An Eighth Amendment claim of cruel and unusual punishment has two components, one subjective and one objective. Wright v. Goord, 554 F.3d 255, 268 (2d Cir. 2009). The objective component focuses on the harm done, and the defendants' conduct must be " 'inconsistent with the contemporary standards of decency' and 'repugnant to the conscience of mankind.' " Whitely v. Albers, 475 U.S. 312, 327 (1986). The court must ask itself whether the alleged conduct was objectively "harmful enough to establish a constitutional violation." Wright, 554 F.3d at 268 (quoting Hudson, 503 U.S. at 8) (internal quotation marks omitted). Here, defendant admits that plaintiff has satisfied the objective prong of the test.

The subjective component focuses on the motive for the defendants' conduct, and requires a showing that the defendant had the necessary "level of culpability," shown by actions that exhibit "wantonness" in light of the particular circumstances surrounding the challenged conduct. Id. (citing inter alia Hudson, 503 U.S. at 7-8). The determination of whether action is "wanton" turns upon whether the force "was applied in a good faith effort to maintain or restore discipline or maliciously and sadistically for the very purpose of causing harm." Hudson, 503 U.S. at 7; Whitely, 475 U.S. at 320-21 (quoting Johnson v. Glick, 481 F.2d 1028, 1033 (2d Cir. 1973), cert. denied, 414 U.S. 1033 (1973)). Thus, where a prisoner's claims, together with his evidentiary proffers could "reasonably, if credited, allow a rational fact finder to find that corrections officers used force maliciously and sadistically," then summary dismissal is not appropriate. Wright, 554 F.3d at 269 (emphasizing that the prohibition against cruel and unusual punishment does not extend to de minimis uses of physical force, provided that the use of force is not "repugnant to the conscience of mankind").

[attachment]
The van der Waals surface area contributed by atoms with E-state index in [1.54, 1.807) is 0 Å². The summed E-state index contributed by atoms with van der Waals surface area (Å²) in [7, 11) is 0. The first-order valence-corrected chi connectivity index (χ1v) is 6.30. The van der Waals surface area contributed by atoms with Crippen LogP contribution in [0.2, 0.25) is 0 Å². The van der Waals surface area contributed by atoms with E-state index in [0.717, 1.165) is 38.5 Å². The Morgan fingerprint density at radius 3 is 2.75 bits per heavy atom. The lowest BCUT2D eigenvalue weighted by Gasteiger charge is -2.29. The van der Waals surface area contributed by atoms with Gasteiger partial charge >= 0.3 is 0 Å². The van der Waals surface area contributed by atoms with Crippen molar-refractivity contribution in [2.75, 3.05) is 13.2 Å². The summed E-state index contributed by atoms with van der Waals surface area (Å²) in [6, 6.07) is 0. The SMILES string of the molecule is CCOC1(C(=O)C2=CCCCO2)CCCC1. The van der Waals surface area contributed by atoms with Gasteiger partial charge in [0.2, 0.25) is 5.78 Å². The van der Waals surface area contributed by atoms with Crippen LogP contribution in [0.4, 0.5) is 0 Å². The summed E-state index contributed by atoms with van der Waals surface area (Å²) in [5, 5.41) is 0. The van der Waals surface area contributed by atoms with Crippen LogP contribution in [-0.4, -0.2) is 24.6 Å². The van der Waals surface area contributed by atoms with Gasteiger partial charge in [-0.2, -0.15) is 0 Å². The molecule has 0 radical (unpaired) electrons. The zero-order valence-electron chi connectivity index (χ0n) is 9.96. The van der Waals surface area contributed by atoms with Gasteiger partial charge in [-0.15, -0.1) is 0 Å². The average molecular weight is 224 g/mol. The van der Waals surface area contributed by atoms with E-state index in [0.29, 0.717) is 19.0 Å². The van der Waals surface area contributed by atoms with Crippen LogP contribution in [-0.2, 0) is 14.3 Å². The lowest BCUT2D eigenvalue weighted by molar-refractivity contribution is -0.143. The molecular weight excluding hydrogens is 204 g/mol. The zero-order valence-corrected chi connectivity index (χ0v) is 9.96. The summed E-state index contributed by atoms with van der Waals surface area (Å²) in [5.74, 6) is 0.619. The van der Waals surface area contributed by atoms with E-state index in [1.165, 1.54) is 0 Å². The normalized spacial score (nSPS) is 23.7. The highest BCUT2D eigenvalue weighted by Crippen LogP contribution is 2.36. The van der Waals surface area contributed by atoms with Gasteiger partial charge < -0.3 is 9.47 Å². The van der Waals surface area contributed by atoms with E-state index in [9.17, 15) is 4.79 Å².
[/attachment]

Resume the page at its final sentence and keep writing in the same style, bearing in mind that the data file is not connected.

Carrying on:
In this regard, the Court finds this matter striking similar to another Northern District case, Lewis v. Mollette, 752 F.Supp.2d 233 (N.D.N.Y. 2010). In Mollette,*fn11 the plaintiff, a 15 year old inmate at the Highland OCFS, asserted excessive force claims against employees of the OCFS after his arm was fractured. After a disagreement regarding lockers and school materials, the defendant Mollette initiated a Physical Restraint Technique ("PRT") attempting to restrain the plaintiff's arms while pulling down to the floor. Id. at 236. The defendant Keller took the secondary position and attempted to restrain the plaintiff's legs and then defendant Bahret replaced Keller in the secondary position. Id. The defendant Gavin arrived and attempted to secure the primary position but had difficulty because the plaintiff continued to twist and resist. Id. at 237. Gavin testified that he was involved in the PRT for less than thirty seconds. Mollette, 752 F.Supp.2d at 236. The plaintiff claims that while he was laying on the floor, crying and fully restrained, Gavin took his left arm from Mollette, who already had control of it, and twisted the plaintiff's arm. Id. The plaintiff "felt a snap" and his fingers went numb. Id. The plaintiff was released from the PRT. Id. The following morning, the plaintiff was taken to the hospital and was diagnosed with a fracture in his left arm. Id.